Assessing environmental impacts of forest use

FOREST UTILIZATION can have impacts on the environment both at the forest level and at the macro level.

At the forest level, several activities can have direct and indirect negative impacts on plant and animal resources and on ecological functions of the forests (including conservation of biological diversity and carbon and water cycles). These include poorly planned and implemented extraction of timber and non-timber products, the construction of logging and transport roads, the construction of facilities for logging camps or for recreational activities in the forests and waste accumulation. Active forest utilization can also have direct and indirect impacts on human health and on cultural and social foundations in nearby areas. Different forms of forest utilization vary in the severity, irreversibility, probability of occurrence and significance of their impacts. They range from low-impact activities such as occasional collection of non-wood forest products (NWFPs) to high-impact ones such as commercial timber harvesting or conversion of natural forest to plantations.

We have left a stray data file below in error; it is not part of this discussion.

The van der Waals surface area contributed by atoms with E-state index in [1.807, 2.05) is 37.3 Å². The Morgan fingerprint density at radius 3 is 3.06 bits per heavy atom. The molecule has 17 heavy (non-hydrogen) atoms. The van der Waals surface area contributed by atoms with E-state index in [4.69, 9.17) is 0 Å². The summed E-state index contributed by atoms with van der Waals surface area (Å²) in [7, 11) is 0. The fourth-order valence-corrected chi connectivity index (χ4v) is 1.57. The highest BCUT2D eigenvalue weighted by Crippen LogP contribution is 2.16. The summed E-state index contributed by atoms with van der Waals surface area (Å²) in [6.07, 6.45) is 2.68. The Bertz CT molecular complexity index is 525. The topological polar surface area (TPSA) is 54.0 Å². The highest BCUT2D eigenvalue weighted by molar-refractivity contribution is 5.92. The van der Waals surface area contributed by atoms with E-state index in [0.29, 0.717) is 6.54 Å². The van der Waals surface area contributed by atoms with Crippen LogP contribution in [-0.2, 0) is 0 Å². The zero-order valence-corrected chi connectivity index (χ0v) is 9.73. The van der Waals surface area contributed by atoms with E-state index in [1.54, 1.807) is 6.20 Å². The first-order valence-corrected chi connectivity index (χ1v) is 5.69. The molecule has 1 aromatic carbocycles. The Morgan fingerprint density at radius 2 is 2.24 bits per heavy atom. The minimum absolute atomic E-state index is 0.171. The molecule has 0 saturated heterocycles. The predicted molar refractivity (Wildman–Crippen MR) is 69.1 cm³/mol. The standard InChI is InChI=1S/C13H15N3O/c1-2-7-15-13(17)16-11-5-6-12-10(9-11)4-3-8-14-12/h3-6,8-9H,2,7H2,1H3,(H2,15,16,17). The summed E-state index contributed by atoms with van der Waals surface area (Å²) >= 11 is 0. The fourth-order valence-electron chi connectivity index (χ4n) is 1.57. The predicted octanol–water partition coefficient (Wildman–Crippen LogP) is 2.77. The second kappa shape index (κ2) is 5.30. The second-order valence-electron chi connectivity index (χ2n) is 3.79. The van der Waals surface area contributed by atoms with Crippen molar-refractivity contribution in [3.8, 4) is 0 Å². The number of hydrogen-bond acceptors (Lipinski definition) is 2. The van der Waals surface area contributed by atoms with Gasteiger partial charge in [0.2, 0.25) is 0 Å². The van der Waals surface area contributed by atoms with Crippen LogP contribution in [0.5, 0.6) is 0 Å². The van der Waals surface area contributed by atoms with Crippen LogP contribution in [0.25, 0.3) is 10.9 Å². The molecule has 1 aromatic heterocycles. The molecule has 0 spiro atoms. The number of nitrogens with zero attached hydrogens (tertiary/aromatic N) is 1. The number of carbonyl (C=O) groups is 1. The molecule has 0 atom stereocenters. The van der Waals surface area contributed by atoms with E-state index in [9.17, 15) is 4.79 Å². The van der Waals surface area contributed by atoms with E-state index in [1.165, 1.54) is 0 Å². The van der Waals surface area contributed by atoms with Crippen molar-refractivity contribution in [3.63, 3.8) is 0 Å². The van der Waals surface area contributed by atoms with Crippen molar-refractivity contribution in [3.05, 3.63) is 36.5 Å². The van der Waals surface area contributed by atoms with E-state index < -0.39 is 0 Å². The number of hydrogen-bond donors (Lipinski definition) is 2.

At the macro level, environmental impacts are determined by policies, plans and programmes. These impacts need to be assessed and mitigation measures promoted when necessary. Specific issues include, for example:

  • the linkages between environmental concerns and forest products trade;
  • the effects of the application of environmental standards in forest operations and industries;
  • ways of considering the environmental costs of forest operations and of compensating for environmental benefits of sound forest utilization;
  • increased recognition of the economic potential of national and international markets for the environmental services provided by forests;
  • promotion of policy tools to capture the value of these services.

Political pressure by environment-conscious groups is at the root of policies influencing forest use, such as logging and log export bans, and the implementation of legally binding international conventions such as those on biological diversity, climate change and international trade in endangered species. These environmental conventions are the platform for policies and practices aimed at maximizing the local and global environmental benefits of sustainable forest use.

FAO's work: awareness raising and capacity building

FAO aims to promote forms of forest utilization that improve the livelihoods of people without compromising the environmental functions of forests. The objective is to address, in a systematic way, key environmental and social issues related to forest utilization and to promote best practices to maximize positive impacts, as well as mitigation measures for identified negative impacts. Awareness raising among a variety of stakeholders, including the public and private sectors (including industry) and civil society organizations, is a fundamental aspect of this work.